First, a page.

Political analyst: West-Kazakhstan relations not to shake due to extending president Nazarbayev's powers
Kazakhstan, Astana, Jan. 8 / Trend A. Maratov /
The White House and the European Union will maintain partnership relations with Kazakhstan, despite their claims of violations of democracy in case of a referendum on extending the presidential powers, Kazakh political analyst Dosym Satpayev said.
"It is important for the West to make such statements to preserve its status of a fighter for democratic values," Satpayev said in an interview with Trend.
Presidential elections in Kazakhstan are scheduled for 2012, but they can be replaced by a referendum. The only candidate is the current president,
Nursultan Nazarbayev, who is supported by about 90 percent of the citizens. More than three million signatures have already been collected in support of the referendum to extend the presidential powers.
Jan. 4, the U.S. government expressed its attitude towards the referendum, declaring that a national referendum in case of replacement of the presidential election will be a removal from democracy in Kazakhstan.
Such statements were made by the West before, when the issue of assigning the incumbent president Nursultan Nazarbayev with the status of "Leader of Nation" and the opportunity to run for the presidency several times were discussed in Kazakhstan last year.
Such statements made by the West before, when in Kazakhstan last year were the debate on attribution of the incumbent president, Nursultan Nazarbayev, the status of "Leader of the Nation" and the opportunity to run for president an unlimited number of times.
"Kazakhstan became the OSCE chairman in 2010, Kazakh Risk Assessment Group Director, Trend Expert Council member,
Dosym Satpayev said.
Last week's national meeting established a group to take the initiative in conducting a referendum to extend presidential powers. According to legislation, initiators of the referendum should collect at least 200,000 signatures from citizens, equally representing all regions, Astana and Almaty. This comes to at least 12,500 signatures in each region.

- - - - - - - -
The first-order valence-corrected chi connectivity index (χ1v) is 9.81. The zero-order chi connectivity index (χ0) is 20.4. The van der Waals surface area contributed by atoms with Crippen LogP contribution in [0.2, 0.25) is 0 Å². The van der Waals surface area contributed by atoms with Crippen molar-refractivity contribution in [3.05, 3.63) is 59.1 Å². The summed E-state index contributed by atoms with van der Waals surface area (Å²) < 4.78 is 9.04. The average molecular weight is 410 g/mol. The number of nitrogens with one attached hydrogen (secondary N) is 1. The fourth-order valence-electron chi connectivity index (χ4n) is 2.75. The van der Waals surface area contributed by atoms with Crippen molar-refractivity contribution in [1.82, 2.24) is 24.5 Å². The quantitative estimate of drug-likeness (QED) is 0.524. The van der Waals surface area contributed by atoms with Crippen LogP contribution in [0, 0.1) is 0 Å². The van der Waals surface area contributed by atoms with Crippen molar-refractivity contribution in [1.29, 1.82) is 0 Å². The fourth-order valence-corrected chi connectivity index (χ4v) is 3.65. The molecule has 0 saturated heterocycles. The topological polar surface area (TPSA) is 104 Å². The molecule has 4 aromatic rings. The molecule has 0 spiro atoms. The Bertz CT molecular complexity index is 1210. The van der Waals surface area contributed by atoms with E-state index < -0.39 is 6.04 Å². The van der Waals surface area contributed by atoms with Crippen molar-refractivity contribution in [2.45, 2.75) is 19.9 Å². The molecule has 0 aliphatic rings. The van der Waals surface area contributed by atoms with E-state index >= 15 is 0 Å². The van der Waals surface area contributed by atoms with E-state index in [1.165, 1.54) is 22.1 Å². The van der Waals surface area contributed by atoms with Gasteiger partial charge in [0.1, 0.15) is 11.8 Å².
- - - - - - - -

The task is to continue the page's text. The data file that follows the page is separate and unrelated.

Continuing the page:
However, on Friday Nazarbayev rejected the proposal of the country's parliament on submission of the amendments to the Constitution to hold the national referendum.
Despite Nazarbayev's refusal, the initiative group engaged in collection of signatures announced that it will continue to operate as it sees the possibility of legislative overriding the President's veto. According to the Kazakh Constitution, the president has the right to reject the proposal to hold a referendum, but parliament can override the veto with majority vote in both houses of the parliament.
The joint session of both chambers of the parliament has been already scheduled for January 14.
"The ultimate goal in any scenario, whether a referendum or presidential elections will be held in 2012, is to ensure that the incumbent president to remain in power. Willy-nilly, the U.S. and the EU will have to work with the person in power, "he said.
Kazakhstan has already experienced hosting a referendum to extend the incumbent president's powers, with the 1995 referendum extending Nazarbayev's powers until 1999. The 70-year-old Kazakh president, Nazarbayev, has been in power for over 20 years.
"Nobody will develop anti-Kazakh rhetoric," he said.
"Everybody will maintain relations with Kazakhstan, with which they established relations for 20 years after the collapse of the Soviet Union. They will have to give up their principles as nobody wants the embargo against Kazakhstan ," he said.
Kazakhstan holds the important strategic position in Central Asia. The country has large oil and gas reserves. A lot of energy routes pass through Kazakhstan. Kazakhstan exports mainly energy resources to Russia, China and the EU countries via Russia and the Caspian countries. Significant investments of the oil and gas companies were invested in Kazkahstan.
Besides mercantile oil and gas interests, there is also a serious geopolitical argument.
"Nobody wants to push Kazakhstan towards Russia, which can use anti-Kazakh policy in its favor. That is why the West is not too strong in its principles," he said.